This assessment corresponds with SEPUP Adventures in Life Science, 2nd Edition (U. of California Berkeley Press, 2012), Activity 94, “A Meeting of the Minds.” The SEPUP activity revolves around a fictional dialogue in the textbook that has Charles Darwin and Jean-Baptiste Lamarck discussing their respective theories of evolution, using the example of the way that giraffes evolved to acquire extremely long necks. The activity concludes by asking students a series of analytical questions on the dialogue that tests students’ understanding of evolution, natural selection, variation, and adaptation. This assessment has students apply this understanding to other instances of evolution, requiring students to demonstrate their knowledge of these terms, and to express their understanding critically and in the form of academic argumentation.
I was recently in a 10th grade U.S. History class and the students were working on and then reviewing a set of questions on the U.S. Constitution. One question asked whether it is possible for a Senator to be expelled from the Senate and, if it is, what is the procedure for expulsion. Article I, section 5 of the U.S. Constitution says that
Each House [of Congress] may determine the Rules of its proceedings, punish its members for disorderly behavior, and, with the concurrence of two-thirds, expel a member.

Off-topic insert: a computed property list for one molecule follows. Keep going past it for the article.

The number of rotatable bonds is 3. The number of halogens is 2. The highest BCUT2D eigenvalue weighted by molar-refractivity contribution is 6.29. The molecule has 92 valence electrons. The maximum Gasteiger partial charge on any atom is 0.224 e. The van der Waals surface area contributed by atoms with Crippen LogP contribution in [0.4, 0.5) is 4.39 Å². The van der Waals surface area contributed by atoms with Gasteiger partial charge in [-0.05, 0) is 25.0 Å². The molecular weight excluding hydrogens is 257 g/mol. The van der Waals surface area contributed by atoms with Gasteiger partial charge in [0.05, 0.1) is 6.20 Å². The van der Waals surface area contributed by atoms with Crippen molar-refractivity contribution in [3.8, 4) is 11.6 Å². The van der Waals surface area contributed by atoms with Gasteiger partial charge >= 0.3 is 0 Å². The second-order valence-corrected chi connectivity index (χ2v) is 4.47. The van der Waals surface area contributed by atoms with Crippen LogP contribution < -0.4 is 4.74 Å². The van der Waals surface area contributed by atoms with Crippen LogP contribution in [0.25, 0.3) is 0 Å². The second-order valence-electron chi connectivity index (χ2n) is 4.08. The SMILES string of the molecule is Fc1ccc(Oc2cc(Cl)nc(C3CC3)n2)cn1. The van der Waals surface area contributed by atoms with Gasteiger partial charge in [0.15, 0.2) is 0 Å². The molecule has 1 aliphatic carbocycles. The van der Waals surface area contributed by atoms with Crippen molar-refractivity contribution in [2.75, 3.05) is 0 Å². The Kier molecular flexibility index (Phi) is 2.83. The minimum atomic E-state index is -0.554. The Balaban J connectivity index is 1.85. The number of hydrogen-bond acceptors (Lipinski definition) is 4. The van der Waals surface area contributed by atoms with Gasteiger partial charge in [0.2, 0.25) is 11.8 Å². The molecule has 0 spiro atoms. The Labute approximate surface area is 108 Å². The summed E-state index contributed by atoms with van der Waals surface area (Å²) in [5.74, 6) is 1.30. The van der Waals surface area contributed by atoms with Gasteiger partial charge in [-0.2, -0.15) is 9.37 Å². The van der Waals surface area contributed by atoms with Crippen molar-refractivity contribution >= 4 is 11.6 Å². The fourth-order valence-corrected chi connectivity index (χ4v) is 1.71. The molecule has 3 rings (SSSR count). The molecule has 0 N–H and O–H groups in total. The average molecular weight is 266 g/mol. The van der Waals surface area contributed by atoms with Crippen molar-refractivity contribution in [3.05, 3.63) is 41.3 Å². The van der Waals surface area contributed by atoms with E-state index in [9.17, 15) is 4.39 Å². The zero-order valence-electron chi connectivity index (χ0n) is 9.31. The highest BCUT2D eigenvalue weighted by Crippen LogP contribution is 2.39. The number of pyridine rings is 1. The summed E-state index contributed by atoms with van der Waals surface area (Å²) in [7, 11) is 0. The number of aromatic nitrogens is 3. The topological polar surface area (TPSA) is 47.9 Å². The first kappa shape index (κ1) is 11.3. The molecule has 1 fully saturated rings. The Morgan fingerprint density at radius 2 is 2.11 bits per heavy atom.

I saw an opportunity to remind students that, while the Constitution is a 230 year old document, it is also very current and relevant to issues and questions that are important today. So I chimed in to ask the class of 20 or so students who could summarize the current political case in which expulsion from the Senate — or, more accurately, the possibility of future expulsion — is being discussed. Not a single student could answer. No one had any idea what is going on with Judge Roy Moore, the Alabama Republican running for U.S. Senate who is being accused by a half-dozen women or more of either pursuing a romantic relationship with them, or touching them, when they were minors. No one had ever heard of Roy Moore, they said. This is despite the fact that for a week — and especially for the past several days — Moore has been the dominant story in the mainstream news media. The only conclusion to be drawn is that a very low percentage of these students follow the news in even a very cursory way. Based on years now of discussions with secondary social science and English teachers, this story is far more typical than it is unusual.
The SAT suite of assessments have emerged as probably the leading tool for measurement of secondary school learning and student achievement. The SAT, of course, is one of the two national college admissions exams, which makes it an inherently important test for high schools committed to preparing all of their students for college. The PSAT 9th and 10th grade assessments help keep students on track for the continued development of the skills that the exam, and its College Board designers, believe are essential to be college-ready. And for a growing number of states – twelve right now, including Illinois – the SAT suite is used for required assessment of all public high school students, in many instances as a replacement for the Common Core assessments PARCC or SmarterBalanced, with the reasoning that the SAT is CCS-aligned and thus administering it covers both college-entrance and CCS assessment in one test.